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square-twitterThis sounds as if it could be one of those bawdy recollections of a Victorian courtesan which passed for erotic literature in pre – 50 Shades days. It is, I am glad to say, nothing of the kind. It is, instead, a literary whodunnit set in early 19th century England. Then, as now, the media love an exotic criminal, no matter what crimes they may have committed. The chattering classes in the London of 1826 are, in turn, horrified and luridly curious about the defendant in a murder trial. The accused is a young woman, brought up on a slave plantation in her native Jamaica, and now she stands in the dock of the Old Bailey, charged with the murder of her employers, Mr and Mrs Benham. The indictment is sensational:

“FRANCES LANGTON, also known as Dusky Fran or Ebony Fran, is indicted for the wilful murder of GEORGE BENHAM and MARGUERITE BENHAM in that she on the 27th day of January in the year of Our Lord 1826 did feloniously and with malice aforethought assault GEORGE BENHAM and MARGUERITE BENHAM, subjects of our lord the King, in tat she did strike and stab them until they were dead, both about the upper and middle chest, their bodies having been discovered by EUSTACIA LINUX, housekeeper of Montfort Street, London.”

Frannie Langton tells her story courtesy of Sara Collins who, after a successful career as a lawyer, took a Masters degree in creative writing at Cambridge. This, her debut novel, is published by Viking/Penguin and will be available on 4th April.

THE LONELY HOUR by Christopher Fowler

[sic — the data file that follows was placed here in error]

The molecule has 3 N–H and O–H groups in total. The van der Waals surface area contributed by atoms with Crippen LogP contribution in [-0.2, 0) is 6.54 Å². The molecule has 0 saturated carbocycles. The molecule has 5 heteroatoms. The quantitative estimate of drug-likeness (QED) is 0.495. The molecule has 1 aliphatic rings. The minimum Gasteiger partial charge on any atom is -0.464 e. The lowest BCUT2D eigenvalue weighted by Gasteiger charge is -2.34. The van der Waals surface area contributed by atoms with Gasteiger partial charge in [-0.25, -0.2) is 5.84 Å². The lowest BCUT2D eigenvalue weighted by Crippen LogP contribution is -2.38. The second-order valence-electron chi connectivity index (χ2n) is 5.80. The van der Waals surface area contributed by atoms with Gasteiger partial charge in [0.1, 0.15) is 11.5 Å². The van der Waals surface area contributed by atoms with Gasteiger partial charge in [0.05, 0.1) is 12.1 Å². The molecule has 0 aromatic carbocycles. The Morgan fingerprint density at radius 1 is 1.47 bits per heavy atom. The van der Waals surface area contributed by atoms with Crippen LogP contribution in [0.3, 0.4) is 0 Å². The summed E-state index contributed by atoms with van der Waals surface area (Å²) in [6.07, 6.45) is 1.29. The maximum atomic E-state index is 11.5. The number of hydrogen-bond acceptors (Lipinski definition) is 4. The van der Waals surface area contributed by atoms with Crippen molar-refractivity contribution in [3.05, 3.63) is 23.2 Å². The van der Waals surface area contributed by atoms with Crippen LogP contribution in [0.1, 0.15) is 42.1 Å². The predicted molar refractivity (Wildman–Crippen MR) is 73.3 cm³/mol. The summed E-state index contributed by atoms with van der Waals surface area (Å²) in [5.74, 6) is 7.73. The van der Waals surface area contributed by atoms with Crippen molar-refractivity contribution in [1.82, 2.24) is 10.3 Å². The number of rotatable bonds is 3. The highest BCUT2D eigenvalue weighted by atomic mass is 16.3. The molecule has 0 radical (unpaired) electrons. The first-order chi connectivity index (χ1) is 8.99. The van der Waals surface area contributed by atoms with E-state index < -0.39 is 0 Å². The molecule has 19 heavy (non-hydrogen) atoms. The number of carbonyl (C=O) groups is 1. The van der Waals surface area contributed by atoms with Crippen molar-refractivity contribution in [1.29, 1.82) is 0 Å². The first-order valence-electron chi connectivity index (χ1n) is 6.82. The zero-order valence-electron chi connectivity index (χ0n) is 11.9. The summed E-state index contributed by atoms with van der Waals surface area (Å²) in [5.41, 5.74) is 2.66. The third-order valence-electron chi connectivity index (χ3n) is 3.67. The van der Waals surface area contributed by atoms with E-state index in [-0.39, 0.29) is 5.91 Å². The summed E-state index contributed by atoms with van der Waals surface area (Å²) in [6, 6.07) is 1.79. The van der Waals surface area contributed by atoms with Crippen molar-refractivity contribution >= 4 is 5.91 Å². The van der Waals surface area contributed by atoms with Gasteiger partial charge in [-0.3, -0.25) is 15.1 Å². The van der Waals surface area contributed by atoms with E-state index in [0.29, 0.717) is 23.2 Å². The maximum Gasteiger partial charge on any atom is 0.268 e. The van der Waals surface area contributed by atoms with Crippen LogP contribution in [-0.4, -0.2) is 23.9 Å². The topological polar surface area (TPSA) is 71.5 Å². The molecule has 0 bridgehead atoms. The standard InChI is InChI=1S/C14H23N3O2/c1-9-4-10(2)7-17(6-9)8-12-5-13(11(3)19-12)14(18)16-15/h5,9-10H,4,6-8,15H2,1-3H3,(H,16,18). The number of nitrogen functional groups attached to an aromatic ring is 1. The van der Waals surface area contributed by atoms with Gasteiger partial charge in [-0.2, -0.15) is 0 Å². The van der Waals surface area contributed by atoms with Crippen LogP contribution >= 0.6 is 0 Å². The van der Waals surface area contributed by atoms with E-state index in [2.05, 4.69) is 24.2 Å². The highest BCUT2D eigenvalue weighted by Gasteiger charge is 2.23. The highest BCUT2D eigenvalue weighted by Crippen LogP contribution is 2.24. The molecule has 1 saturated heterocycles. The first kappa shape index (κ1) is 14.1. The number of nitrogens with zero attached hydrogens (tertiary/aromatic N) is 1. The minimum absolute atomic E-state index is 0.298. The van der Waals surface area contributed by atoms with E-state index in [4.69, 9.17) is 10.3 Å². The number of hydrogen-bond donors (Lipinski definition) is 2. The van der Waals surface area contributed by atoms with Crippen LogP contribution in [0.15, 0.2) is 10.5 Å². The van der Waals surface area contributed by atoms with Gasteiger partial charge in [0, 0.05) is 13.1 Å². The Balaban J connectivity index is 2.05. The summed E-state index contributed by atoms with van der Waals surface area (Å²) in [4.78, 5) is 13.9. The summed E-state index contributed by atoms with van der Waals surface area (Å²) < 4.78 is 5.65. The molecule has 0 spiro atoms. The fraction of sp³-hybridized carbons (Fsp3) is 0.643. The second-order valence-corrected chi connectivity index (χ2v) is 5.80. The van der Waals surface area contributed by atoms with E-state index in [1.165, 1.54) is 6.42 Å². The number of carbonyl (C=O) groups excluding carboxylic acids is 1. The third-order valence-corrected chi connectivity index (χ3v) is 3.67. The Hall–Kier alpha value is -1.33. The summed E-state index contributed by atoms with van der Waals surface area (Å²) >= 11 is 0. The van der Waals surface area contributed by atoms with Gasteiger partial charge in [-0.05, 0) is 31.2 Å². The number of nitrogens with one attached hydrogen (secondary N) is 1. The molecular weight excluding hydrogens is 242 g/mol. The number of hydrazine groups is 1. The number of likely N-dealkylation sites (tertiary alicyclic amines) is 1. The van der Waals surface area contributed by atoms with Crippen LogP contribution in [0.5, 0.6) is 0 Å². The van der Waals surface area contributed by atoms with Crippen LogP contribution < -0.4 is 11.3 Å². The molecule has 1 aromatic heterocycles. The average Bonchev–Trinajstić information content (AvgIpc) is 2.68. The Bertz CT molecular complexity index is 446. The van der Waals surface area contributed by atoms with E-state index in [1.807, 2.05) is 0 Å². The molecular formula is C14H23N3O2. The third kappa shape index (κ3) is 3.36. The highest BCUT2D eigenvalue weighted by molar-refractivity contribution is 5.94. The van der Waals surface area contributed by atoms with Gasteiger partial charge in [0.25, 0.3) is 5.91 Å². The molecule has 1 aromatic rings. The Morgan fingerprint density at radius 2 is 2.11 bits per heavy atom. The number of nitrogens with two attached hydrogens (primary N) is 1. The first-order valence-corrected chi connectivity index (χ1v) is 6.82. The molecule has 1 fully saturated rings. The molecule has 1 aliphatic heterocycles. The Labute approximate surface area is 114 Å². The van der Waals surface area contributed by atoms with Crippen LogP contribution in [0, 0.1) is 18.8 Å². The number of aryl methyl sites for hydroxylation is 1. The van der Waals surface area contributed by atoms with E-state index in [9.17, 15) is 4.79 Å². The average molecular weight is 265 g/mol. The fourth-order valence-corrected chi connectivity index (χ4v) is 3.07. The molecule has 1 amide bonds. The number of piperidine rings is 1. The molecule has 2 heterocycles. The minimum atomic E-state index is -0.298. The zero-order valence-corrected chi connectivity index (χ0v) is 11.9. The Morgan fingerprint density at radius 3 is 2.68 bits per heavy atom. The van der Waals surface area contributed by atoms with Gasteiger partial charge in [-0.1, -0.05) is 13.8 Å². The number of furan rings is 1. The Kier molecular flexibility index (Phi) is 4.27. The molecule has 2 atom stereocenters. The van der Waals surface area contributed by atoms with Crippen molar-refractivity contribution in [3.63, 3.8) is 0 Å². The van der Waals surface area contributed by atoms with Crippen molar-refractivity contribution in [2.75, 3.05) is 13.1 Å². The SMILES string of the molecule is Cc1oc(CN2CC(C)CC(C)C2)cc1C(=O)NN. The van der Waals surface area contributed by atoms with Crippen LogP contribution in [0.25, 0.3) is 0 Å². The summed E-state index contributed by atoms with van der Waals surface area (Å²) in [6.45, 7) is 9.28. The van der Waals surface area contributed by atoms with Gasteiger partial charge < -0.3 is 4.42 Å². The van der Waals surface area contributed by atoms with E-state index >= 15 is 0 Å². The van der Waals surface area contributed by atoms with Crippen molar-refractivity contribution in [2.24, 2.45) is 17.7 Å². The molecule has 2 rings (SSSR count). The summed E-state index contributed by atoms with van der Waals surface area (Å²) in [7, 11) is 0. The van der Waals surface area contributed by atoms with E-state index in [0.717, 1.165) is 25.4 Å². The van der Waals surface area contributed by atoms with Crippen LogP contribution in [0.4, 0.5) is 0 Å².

square-twitterI have never written anything more eye-catching or erudite than these book reviews, so I don’t really know what real authors use (apart from sales figures) as ‘performance indicators’ for success. I use the speech marks to show that I would never normally use such examples of Management Speak, so it’s irony, OK? I imagine, though, that when you have created a central character, or in this case a duo, that is is so recognisable that it gets a bigger font than both the book title and the author’s name on the dust jacket, then maybe you have made it. Christopher Fowler’s ageless pair of investigators are, in the nicest possible way, an in-joke before the first page is turned. Fowler is second to none in his ability to use obscure British brand names as he puns and funs his way through what are the most irresistibly English novels of our time, and his two constabulary codgers are, for younger readers, named after a brand of British matches which were first sold in the mid nineteenth century. Their latest adventure begins, as ever, in London, with a mysterious death which may be connected to black magic. The book blurb promises “murder, arson, kidnap, blackmail ….. and bats.” Expect brilliant use of language, an eccentric and bewildering plot with a breathtaking resolution  – and many a good joke. The Lonely Hour is out on 21st March and is published by Doubleday. The more perceptive among you might infer that I am a fan of Christopher Fowler. To find out more about his books, click on the gentleman’s image below, and all will be revealed.